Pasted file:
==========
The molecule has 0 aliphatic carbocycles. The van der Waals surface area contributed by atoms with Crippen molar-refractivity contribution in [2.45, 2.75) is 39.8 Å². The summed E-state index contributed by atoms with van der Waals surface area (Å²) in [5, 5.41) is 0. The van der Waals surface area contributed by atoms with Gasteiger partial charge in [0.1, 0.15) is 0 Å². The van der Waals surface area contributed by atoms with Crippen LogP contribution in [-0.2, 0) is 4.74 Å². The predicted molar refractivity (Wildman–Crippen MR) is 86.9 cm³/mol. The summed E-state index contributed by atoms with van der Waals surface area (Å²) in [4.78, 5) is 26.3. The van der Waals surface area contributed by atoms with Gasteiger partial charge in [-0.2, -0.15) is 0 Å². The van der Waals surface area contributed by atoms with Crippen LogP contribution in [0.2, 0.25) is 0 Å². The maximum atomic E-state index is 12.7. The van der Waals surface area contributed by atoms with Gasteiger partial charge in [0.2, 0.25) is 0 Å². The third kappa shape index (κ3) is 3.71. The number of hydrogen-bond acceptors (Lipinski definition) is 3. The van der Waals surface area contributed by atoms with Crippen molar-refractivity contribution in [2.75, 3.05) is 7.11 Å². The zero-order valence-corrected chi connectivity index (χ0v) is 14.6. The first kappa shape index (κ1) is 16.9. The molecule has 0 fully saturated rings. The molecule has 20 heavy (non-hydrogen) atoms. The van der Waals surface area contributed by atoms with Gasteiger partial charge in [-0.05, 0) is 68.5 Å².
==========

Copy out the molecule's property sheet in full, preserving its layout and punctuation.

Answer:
The molecule has 0 aliphatic carbocycles. The van der Waals surface area contributed by atoms with Crippen molar-refractivity contribution in [2.45, 2.75) is 39.8 Å². The summed E-state index contributed by atoms with van der Waals surface area (Å²) in [5, 5.41) is 0. The van der Waals surface area contributed by atoms with Gasteiger partial charge in [0.1, 0.15) is 0 Å². The van der Waals surface area contributed by atoms with Crippen LogP contribution in [-0.2, 0) is 4.74 Å². The predicted molar refractivity (Wildman–Crippen MR) is 86.9 cm³/mol. The summed E-state index contributed by atoms with van der Waals surface area (Å²) in [4.78, 5) is 26.3. The van der Waals surface area contributed by atoms with Gasteiger partial charge in [-0.2, -0.15) is 0 Å². The van der Waals surface area contributed by atoms with Crippen LogP contribution in [0.2, 0.25) is 0 Å². The maximum atomic E-state index is 12.7. The van der Waals surface area contributed by atoms with Gasteiger partial charge in [0.2, 0.25) is 0 Å². The third kappa shape index (κ3) is 3.71. The number of hydrogen-bond acceptors (Lipinski definition) is 3. The van der Waals surface area contributed by atoms with Crippen molar-refractivity contribution in [2.75, 3.05) is 7.11 Å². The zero-order valence-corrected chi connectivity index (χ0v) is 14.6. The first kappa shape index (κ1) is 16.9. The molecule has 0 fully saturated rings. The molecule has 20 heavy (non-hydrogen) atoms. The van der Waals surface area contributed by atoms with Gasteiger partial charge in [-0.05, 0) is 68.5 Å².